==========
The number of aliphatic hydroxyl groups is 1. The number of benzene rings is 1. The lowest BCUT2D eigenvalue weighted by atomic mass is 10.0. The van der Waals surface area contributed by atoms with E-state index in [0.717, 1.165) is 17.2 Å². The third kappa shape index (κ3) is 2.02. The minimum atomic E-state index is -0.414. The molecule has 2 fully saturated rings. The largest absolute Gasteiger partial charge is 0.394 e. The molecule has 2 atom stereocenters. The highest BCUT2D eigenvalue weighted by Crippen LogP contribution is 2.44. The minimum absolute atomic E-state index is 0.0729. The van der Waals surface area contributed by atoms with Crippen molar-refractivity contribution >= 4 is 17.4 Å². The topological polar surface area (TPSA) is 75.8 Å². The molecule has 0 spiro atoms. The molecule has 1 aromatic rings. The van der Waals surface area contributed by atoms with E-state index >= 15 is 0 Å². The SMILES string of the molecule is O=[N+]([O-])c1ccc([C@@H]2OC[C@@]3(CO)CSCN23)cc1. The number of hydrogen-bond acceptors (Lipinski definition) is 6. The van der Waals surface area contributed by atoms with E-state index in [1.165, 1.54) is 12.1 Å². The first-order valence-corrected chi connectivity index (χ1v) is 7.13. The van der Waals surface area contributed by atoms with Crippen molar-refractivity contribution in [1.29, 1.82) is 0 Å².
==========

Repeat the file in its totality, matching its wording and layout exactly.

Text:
The number of aliphatic hydroxyl groups is 1. The number of benzene rings is 1. The lowest BCUT2D eigenvalue weighted by atomic mass is 10.0. The van der Waals surface area contributed by atoms with E-state index in [0.717, 1.165) is 17.2 Å². The third kappa shape index (κ3) is 2.02. The minimum atomic E-state index is -0.414. The molecule has 2 fully saturated rings. The largest absolute Gasteiger partial charge is 0.394 e. The molecule has 2 atom stereocenters. The highest BCUT2D eigenvalue weighted by Crippen LogP contribution is 2.44. The minimum absolute atomic E-state index is 0.0729. The van der Waals surface area contributed by atoms with Crippen molar-refractivity contribution >= 4 is 17.4 Å². The topological polar surface area (TPSA) is 75.8 Å². The molecule has 0 spiro atoms. The molecule has 1 aromatic rings. The van der Waals surface area contributed by atoms with E-state index >= 15 is 0 Å². The SMILES string of the molecule is O=[N+]([O-])c1ccc([C@@H]2OC[C@@]3(CO)CSCN23)cc1. The number of hydrogen-bond acceptors (Lipinski definition) is 6. The van der Waals surface area contributed by atoms with E-state index in [1.165, 1.54) is 12.1 Å². The first-order valence-corrected chi connectivity index (χ1v) is 7.13. The van der Waals surface area contributed by atoms with Crippen molar-refractivity contribution in [1.29, 1.82) is 0 Å².